Scene of the Signing of the Constitution of the United States at Independence Hall, Philadelphia, painted by Howard Chandler Christy (1940), on display in the east stairway of the House of Representatives wing of the U.S. Capitol.
Air Force Sgt. Erwynn Umali and Will Behrens enter the reception room through the honor guard saber arch after their civil union ceremony, 2012.
Thirty-first annual March for Life takes place on the anniversary of Roe v. Wade ruling by the Supreme Court legalizing abortion, 2004.
A female striker holds a United Farm Workers eagle flag and covers her face to hide her identity during the San Luis, Ariz., strike, 1974.
Children join men and women shucking oysters in the Varn and Platt Canning Co. in Bluffton, S.C., 1913.
Betty James holds a sign outside the Faith Community Baptist Church in Miami rallying chruchgoers to board a bus and vote early, 2012.
Voter registration at the Community Service Organization (C.S.O.). Cesar Chavez is the last person on the right, 1958.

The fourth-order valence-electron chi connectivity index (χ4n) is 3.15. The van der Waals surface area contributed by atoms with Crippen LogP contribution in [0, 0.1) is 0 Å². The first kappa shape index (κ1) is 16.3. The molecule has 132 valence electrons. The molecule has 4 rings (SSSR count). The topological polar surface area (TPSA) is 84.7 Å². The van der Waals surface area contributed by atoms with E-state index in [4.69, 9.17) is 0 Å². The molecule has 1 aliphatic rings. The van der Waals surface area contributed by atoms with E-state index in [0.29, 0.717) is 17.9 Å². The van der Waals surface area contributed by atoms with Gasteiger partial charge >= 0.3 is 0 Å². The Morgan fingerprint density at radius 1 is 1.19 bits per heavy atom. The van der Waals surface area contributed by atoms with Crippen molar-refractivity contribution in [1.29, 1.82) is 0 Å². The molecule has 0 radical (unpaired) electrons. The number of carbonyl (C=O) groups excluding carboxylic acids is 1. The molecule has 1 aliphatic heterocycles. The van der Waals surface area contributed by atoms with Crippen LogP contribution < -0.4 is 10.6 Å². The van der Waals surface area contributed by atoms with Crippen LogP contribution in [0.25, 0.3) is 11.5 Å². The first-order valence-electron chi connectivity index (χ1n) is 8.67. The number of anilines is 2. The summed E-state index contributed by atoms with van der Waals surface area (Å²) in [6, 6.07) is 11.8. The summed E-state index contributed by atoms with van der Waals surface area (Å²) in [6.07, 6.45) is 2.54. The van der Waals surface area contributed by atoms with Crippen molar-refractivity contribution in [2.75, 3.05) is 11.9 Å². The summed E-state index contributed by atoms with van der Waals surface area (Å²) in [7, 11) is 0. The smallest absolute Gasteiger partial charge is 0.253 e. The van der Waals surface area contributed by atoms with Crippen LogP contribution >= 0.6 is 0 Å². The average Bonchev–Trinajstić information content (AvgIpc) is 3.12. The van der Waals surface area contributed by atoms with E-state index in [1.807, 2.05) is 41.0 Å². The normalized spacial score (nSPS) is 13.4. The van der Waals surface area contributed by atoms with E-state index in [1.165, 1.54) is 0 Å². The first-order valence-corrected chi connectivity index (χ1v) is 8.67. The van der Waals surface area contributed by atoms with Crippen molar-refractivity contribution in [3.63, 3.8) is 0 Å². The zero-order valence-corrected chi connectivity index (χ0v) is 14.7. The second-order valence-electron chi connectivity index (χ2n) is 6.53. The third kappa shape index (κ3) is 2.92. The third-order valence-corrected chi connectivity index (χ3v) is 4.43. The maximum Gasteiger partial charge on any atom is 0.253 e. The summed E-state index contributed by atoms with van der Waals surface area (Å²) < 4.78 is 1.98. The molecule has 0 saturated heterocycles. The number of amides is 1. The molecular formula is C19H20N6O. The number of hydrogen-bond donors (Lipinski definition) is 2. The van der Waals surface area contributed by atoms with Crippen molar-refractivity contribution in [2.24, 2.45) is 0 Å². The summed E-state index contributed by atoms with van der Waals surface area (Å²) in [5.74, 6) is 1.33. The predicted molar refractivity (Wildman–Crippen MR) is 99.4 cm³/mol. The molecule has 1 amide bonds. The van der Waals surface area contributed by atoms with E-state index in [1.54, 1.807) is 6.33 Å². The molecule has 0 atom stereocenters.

The owner of this Oakland, CA, grocery store declared his allegiance to America, the day after Pearl Harbor, 1941.

Chancellor’s Welcome Message

I am very pleased to introduce the CUNY/New York Times in College 2014  website, “Supreme Decisions,” chronicling the history of the United States Supreme Court and how its interpretations of the Constitution have reflected our politics, culture, and society. Published in the wake of landmark decisions on marriage equality and voting rights, it is a timely and welcome contribution to the history of this powerful, unelected branch of our government.

As often as not, decisions of the Supreme Court have reflected public sentiment. This is evident in two of its most famous decisions: Plessy v. Ferguson (1896), which affirmed Jim Crow segregation, and Brown v. Board of Education (1954), which overturned Plessy and ruled that separate school systems for blacks and whites were inherently unequal. >>

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